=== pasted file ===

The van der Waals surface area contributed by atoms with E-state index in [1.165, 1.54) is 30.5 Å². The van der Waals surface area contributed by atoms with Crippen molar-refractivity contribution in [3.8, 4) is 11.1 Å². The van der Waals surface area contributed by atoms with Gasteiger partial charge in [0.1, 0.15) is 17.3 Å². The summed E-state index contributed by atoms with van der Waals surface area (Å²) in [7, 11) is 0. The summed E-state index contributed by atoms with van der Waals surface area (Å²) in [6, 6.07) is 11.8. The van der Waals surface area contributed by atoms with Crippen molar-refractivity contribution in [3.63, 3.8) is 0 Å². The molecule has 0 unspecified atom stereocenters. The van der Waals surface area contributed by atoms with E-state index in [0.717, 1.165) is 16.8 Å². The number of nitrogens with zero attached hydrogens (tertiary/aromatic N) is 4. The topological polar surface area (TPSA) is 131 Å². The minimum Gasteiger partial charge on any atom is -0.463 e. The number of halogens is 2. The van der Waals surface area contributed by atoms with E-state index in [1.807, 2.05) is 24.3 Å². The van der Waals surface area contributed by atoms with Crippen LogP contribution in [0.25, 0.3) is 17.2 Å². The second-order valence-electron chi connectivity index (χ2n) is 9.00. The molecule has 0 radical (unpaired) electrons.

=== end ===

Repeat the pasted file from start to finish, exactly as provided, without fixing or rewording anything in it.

The van der Waals surface area contributed by atoms with E-state index in [1.165, 1.54) is 30.5 Å². The van der Waals surface area contributed by atoms with Crippen molar-refractivity contribution in [3.8, 4) is 11.1 Å². The van der Waals surface area contributed by atoms with Gasteiger partial charge in [0.1, 0.15) is 17.3 Å². The summed E-state index contributed by atoms with van der Waals surface area (Å²) in [7, 11) is 0. The summed E-state index contributed by atoms with van der Waals surface area (Å²) in [6, 6.07) is 11.8. The van der Waals surface area contributed by atoms with Crippen molar-refractivity contribution in [3.63, 3.8) is 0 Å². The molecule has 0 unspecified atom stereocenters. The van der Waals surface area contributed by atoms with E-state index in [0.717, 1.165) is 16.8 Å². The number of nitrogens with zero attached hydrogens (tertiary/aromatic N) is 4. The topological polar surface area (TPSA) is 131 Å². The minimum Gasteiger partial charge on any atom is -0.463 e. The number of halogens is 2. The van der Waals surface area contributed by atoms with E-state index in [1.807, 2.05) is 24.3 Å². The van der Waals surface area contributed by atoms with Crippen LogP contribution in [0.25, 0.3) is 17.2 Å². The second-order valence-electron chi connectivity index (χ2n) is 9.00. The molecule has 0 radical (unpaired) electrons.